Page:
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D-Day: The German Opposition

Today, we hear from the other side of D-Day—the German colonel tasked with driving the Allied forces off the beaches. Could the panzer tank division and its colorful leader turn the tide on June 6, 1944?

By
Giles Milton,
Episode #86
German forces retreating on D-Day.

Who was Hermann von Oppeln-Bronikowski? And why was he so important to the Germans on D-Day? Turns out, he was the only enemy commander capable of defeating the Allied forces on June 6, 1944.

Welcome to Season 3 of Unknown History: D-Day Stories. I'm your host, Giles Milton, and today we're talking about a colourful SS Panzer commander who was tasked with driving Allied forces back into the sea.

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Colonel Hermann von Oppeln-Bronikowski was one of the great panzer leaders of Nazi Germany, described as "an exuberant, dashing, gay individual" with a noble Prussian pedigree that stretched back to the age of chivalry. War was in his blood: His ancestors had fought their way through central Europe for the better part of half a millennium.

He certainly looked the part, with well-chiseled features, black oiled hair, and an engaging smile. As one of his friends said, he was, "frankly, enjoying the war for the thrills that he got."

Oppeln-Bronikowski had fought as a panzer commander on the Eastern Front and he knew the value of speed when it came to tank warfare. Strike hard and fast, that was how to fight with tanks. He knew that the only conceivable way of driving the Allies back into the sea was for the Germans to hit them with everything they had—including the mechanized and highly trained panzer divisions.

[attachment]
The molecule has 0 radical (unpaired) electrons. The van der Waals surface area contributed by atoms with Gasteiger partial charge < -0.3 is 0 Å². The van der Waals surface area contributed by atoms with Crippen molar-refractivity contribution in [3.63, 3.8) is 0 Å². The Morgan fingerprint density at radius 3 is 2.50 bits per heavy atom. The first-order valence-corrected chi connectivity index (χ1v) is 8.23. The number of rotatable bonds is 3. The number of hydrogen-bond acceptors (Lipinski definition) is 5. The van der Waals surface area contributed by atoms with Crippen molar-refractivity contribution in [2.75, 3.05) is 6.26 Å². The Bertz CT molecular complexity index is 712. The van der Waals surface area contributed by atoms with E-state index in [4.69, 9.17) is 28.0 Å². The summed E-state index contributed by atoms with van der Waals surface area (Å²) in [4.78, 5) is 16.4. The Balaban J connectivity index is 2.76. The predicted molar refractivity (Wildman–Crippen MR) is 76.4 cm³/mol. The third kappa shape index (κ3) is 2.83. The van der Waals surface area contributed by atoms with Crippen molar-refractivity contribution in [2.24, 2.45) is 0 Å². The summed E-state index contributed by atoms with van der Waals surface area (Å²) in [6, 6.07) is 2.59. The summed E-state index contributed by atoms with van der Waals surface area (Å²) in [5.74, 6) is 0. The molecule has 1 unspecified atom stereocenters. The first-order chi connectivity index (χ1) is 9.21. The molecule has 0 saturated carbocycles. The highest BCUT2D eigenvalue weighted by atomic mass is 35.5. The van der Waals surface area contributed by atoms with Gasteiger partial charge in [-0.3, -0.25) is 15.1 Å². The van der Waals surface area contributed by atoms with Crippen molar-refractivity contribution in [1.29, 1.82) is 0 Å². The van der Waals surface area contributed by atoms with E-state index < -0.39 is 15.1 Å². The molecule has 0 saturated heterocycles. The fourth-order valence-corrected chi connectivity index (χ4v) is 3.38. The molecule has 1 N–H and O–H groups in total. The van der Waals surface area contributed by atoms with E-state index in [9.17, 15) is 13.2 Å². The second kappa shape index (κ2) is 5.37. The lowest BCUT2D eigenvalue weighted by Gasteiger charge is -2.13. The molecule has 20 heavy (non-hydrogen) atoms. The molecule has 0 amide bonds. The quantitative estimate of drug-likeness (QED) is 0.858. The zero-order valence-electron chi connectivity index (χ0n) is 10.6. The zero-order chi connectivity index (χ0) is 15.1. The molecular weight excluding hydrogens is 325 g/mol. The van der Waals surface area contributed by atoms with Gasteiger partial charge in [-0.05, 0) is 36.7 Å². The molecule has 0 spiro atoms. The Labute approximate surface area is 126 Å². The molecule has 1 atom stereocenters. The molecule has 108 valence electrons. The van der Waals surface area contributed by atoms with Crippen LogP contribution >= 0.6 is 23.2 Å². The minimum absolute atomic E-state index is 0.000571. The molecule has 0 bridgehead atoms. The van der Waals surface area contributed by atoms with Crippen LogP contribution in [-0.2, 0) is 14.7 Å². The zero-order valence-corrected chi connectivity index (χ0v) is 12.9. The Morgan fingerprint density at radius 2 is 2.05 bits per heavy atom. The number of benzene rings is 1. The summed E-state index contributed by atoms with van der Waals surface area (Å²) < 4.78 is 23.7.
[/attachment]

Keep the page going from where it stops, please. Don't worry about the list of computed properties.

He knew the value of speed when it came to tank warfare...Strike hard and fast, that was how to fight with tanks.

But Hitler had insisted that these panzer divisions could not go into battle without his express command. Since this did not come until after midday on 6 June, the colonel could do nothing but sit and wait while the Allies poured ashore.

He was furious. He considered Hitler’s senior staff to be incompetent amateurs who, he said, "knew nothing of the problems of infantry or of panzers." Nor, for that matter, did he "give a damn about Hitler." 

Like so many noble-born Prussians in the military, he viewed the Führer as an ignorant upstart with little grasp of modern warfare. And now, when clear direction was most needed, the colonel found himself lacking the necessary permission to enter battle with the 127 Mark IV tanks of his panzer division.

Not until early afternoon was he allowed to wheel his tanks northwards, with the aim of driving a wedge between the British troops on Sword Beach and the Canadians on Juno. It was a vitally important operation for the Germans.

If the colonel could split the Allied beachhead in two, it would be far easier for the German forces to pick of the various landing zones, one by one.

It is a curious fact, given the vital importance of his mission, that Oppeln-Bronikowski’s panzers were to receive no additional support for their counter-attack. The Panzer Lehr division, stationed 75 miles outside Paris, was not to receive its marching orders until later that day. The 12th SS Panzer Division was similarly paralysed.

"Oppeln," he said, "the future of Germany may very well rest on your shoulders. If you don’t push the British back into the sea, we’ve lost the war."

It therefore fell to the colonel—and him alone—to reverse the fast-growing catastrophe. The stakes could scarcely have been higher, as one senior general, Erich Marcks, was quick to point out that afternoon.

"Oppeln," he said, "the future of Germany may very well rest on your shoulders. If you don’t push the British back into the sea, we’ve lost the war." The colonel snapped a crisp response. "General, I intend to attack immediately."

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